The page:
The third stage is bargaining. This one has also stopped since he got married. I used to find myself thinking, “If I could just find the right thing to say to him to fix this…If I could just be in the right place at the right time…” somehow I was always searching for a way around the situation instead of through it. Until recently. His getting married had a lot to do with it but that wasn’t all. Even before he got engaged I found myself countering those things by other realities of how and way I don’t really want that to happen.

The fourth stage is depression. This one has gotten me the worst. Except it doesn’t really seem fair to call it depression to me. I have dealt with depression. True, deep, clinical depression and this wasn’t it. This was hurt, loss, hopelessness, lack of energy or enthusiasm, and a desire to do nothing but sleep and cry. But it wasn’t the same as depression. At least not for me. This stage is the one I still struggle with the most. It’s the one that wakes me in the night to stare me in the face, it’s the one that makes it hard to swallow sometimes, and its the one that can make me cry for absolutely no reason while I am stuck in traffic in the middle of the afternoon.

The final stage is acceptance. Each time I cycle through all the stages there is a deeper and deeper acceptance of what is. This is the stage where I believe the most healing takes place. It’s the stage that allows a little rest.

As I was thinking about these stages and about my reactions to them I realized that whenever I have a true, deep and I would even say perfect understanding of an issue related to one of these stages I get to skip that stage.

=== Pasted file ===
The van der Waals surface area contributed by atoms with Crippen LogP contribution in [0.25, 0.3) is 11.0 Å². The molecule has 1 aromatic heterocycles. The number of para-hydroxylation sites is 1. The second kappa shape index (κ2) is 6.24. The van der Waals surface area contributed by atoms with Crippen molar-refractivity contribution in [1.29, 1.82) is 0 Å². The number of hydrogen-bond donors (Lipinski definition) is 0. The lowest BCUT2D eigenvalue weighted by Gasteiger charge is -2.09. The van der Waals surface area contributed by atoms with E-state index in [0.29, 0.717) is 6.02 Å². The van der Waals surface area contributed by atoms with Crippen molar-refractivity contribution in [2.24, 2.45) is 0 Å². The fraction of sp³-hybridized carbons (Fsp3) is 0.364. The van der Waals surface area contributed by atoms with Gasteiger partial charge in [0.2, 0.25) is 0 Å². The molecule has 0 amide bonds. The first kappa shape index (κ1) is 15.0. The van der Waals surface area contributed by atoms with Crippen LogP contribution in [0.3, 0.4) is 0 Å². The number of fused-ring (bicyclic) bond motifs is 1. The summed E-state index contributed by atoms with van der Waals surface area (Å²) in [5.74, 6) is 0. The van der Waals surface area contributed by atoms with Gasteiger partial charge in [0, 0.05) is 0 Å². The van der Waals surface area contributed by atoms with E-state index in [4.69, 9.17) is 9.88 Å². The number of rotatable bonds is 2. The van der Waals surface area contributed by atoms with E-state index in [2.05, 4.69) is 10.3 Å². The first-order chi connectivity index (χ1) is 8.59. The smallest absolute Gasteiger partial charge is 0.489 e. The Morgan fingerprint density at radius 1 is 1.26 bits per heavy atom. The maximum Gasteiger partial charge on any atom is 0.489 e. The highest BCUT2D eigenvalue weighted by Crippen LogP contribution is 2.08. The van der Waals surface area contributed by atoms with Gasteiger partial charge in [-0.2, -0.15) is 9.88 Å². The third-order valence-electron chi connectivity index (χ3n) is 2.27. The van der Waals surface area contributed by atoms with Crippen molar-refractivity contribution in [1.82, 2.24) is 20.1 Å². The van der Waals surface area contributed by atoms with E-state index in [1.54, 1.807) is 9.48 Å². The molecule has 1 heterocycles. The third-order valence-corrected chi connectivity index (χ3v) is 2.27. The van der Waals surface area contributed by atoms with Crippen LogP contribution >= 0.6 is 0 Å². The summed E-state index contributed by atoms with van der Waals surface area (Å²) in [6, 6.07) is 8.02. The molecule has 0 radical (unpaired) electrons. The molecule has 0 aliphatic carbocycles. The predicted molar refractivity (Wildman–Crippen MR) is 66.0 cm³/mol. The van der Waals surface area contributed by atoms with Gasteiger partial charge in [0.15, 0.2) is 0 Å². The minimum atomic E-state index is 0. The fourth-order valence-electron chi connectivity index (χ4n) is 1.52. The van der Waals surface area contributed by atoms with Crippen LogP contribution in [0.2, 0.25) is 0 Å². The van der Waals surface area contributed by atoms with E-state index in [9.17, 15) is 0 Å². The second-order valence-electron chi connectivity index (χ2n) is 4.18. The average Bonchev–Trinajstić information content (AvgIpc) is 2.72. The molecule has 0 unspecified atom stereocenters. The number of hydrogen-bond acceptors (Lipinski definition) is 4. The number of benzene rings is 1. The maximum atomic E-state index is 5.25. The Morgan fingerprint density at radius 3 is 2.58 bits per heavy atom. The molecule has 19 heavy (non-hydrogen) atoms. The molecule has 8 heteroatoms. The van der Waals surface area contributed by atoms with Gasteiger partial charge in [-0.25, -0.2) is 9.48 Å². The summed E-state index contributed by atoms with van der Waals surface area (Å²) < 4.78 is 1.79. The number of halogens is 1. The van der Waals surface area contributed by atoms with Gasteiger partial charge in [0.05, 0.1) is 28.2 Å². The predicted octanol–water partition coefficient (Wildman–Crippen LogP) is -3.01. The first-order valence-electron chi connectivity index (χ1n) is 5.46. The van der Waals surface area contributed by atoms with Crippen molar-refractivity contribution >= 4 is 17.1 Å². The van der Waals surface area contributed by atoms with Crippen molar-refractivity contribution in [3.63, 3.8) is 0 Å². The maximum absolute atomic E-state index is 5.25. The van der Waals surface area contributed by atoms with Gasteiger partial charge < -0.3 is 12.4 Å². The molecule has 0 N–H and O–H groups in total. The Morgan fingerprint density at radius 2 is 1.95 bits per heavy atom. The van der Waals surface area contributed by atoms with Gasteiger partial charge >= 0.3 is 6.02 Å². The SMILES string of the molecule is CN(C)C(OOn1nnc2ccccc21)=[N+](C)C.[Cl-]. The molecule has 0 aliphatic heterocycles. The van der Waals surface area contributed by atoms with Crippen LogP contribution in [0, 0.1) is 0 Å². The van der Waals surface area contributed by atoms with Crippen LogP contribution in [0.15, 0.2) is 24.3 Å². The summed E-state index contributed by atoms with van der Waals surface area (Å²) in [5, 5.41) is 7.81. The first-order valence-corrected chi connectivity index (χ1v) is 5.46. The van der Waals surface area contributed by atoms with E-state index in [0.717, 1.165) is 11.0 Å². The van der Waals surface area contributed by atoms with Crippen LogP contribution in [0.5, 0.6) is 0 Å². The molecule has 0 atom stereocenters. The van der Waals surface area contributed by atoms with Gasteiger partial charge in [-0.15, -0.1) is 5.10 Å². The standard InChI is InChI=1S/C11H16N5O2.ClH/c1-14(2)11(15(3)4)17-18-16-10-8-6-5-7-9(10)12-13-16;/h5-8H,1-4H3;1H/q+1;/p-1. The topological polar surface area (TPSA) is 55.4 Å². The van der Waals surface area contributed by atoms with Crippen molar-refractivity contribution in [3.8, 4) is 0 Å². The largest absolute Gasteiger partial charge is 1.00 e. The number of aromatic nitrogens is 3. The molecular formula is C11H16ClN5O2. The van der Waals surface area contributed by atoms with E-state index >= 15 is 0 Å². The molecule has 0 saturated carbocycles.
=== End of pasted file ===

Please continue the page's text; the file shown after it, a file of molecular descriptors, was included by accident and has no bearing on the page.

For example, I had a dear friend who died years ago. She was old, she wanted to go, she had lived a good life, and she had many people on the other side she was looking forward to seeing. I experienced grief when she died but only a couple of steps. I experienced Depression and Acceptance. I did not experience, denial, anger, or bargaining. I believe that the reason why was because I knew it was time, I knew it needed to happen, I could see it coming, I knew she wanted it. I knew it was the way it should be. I knew it was perfectly right. And because of that there was no need to experience anger, denial or bargaining.

That’s what led to my epiphany. As I grow through each situation and gain a deeper understanding my experience with grief is different. It doesn’t change the situation. It changes me so that my response to the situation is different. And I thought about God. I thought about his all-knowing, perfect understanding and perfect love of us, of the world, of eternity and I thought He is our father, his heart functions in much the same way that ours does only his is perfect and with that perfection comes answers that we just don’t have.

So I think when God watched his son die for us, or watched suffering throughout the world, when he saw my dear friend lose several children, when he saw grief beyond what we can comprehend I think it is not that he doesn’t feel those things but that he feels them perfectly and with that perfect understanding each of those stages dissolves leaving only absolute truth behind.